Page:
We often cite time constraints as a reason for avoiding a particular activity. It's so much easier to say, "I don't have time" than to admit to someone else that they simply aren't a priority. We even make excuses to ourselves, putting off things we say are important to us because there just isn't time for them.
The truth for most of us, however, is that time is 100% in our control. We may have commitments to keep, such as to a spouse or child or job, but those commitments were our choices to make. We ultimately choose how to spend our time, and when we say "I don't have time," what we are actually saying is, "I'm choosing not to make time."
Do you write regularly? Is this something that's important to you? If you aren't doing it, I'd argue that it isn't actually important to you -- even if you say it is. Our true values are determined by our actions, not our words or beliefs.
If you've been telling yourself you simply don't have time to write, I'd like to extend a challenge to look a little more deeply into the reasons you aren't making writing a priority. It's okay if there are so many more important concerns that writing doesn't make the cut. Just be honest about why you are making that choice.
Have you ever had one of those dreams where you find yourself in a public place without pants? The human reaction to embarrassment can be quite strong, and dreams like this are often simply the subconscious mind's way of working through those fears.
Sometimes sharing our creative work can make us feel similarly vulnerable and afraid. What if no one likes it? What if it's completely ignored?
As a writer, it's critical to know when to share your creative work. In the early stages before the polish has been applied, very few people will be able to see the potential of your story. But feedback prior to final publication can be extremely valuable.
I generally share my work with supportive friends and family once the manuscript text has been drafted, rewritten and edited. That way they can read it while I finalize the formatting and cover art. If they notice any errors, I can correct them in the final version.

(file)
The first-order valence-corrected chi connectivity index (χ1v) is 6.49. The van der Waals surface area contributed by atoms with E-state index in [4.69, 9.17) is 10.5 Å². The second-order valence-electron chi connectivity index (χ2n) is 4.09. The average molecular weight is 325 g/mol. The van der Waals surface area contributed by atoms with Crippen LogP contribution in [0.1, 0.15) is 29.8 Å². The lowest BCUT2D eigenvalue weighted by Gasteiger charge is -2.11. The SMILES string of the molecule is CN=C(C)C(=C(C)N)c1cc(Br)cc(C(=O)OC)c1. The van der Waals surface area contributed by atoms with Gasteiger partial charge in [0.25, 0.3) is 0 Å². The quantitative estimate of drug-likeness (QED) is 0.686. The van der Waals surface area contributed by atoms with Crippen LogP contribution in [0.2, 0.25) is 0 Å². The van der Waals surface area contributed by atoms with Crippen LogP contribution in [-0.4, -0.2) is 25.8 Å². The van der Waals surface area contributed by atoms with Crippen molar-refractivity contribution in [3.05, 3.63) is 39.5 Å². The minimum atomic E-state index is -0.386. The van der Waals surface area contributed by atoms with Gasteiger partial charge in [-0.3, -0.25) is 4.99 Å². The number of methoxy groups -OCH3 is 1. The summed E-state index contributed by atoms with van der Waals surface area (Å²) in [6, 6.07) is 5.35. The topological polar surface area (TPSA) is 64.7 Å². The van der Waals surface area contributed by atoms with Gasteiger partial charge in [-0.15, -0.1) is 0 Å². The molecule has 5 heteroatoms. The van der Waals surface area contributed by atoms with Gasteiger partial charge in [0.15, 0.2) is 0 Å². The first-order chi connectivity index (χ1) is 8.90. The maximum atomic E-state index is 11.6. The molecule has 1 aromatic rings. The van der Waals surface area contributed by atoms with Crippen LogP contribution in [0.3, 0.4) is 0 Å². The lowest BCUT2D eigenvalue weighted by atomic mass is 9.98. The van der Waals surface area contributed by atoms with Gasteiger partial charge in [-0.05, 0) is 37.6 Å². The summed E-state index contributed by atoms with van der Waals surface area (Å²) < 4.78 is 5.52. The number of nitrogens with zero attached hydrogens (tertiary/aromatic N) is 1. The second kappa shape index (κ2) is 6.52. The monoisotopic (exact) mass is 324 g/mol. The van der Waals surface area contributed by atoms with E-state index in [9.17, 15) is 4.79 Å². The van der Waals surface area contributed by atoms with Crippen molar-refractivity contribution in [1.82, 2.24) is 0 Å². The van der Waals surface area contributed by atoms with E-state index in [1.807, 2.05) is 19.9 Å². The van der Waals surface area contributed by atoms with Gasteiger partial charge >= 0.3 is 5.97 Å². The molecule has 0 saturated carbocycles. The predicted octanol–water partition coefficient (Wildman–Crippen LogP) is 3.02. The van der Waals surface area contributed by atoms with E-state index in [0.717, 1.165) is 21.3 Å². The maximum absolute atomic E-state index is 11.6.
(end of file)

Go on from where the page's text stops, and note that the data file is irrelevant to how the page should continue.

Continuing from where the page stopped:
Some people keep their work hidden from everyone. They bury their talent, fearing what others might think.
Don't be one of those people. Don't wait for perfection before sharing something you've made. Focus on "good enough" and put yourself out there.
To free or not to free, that is the question every author must ask when releasing a new book. There are some very good things about setting your price to $0. For example:
I currently have three short books available for free download:
Everyone has a different idea about what it means to be a writer. For those with high standards, you can only start calling yourself a writer after your first best-selling book is made into a movie. For others, nothing short of being published through Harper Collins or Simon & Schuster will do.
So when do you get to start calling yourself a writer?
In my opinion, there is only one qualification: you just need to write. You can write poems, diary entries, web site copy, emails, short stories, long stories, marketing blurbs. The specific content matters little. It is the act of writing itself that makes you a writer.
Many amateur writers keep their stories secret, the way they'd hide an affair. It's very scary to share your work, but you ARE still a writer--even if your masterpiece is tucked away in a drawer, unfinished.
Writing is not like psychology, requiring certifications to be able to claim the title. You can practice without a license! It's simply something you proclaim to yourself when your work is in the development stages, and to others when you feel courageous enough to be vulnerable. Not everyone will honor your courage and vulnerability, but no one can take the title of writer from you without your permission.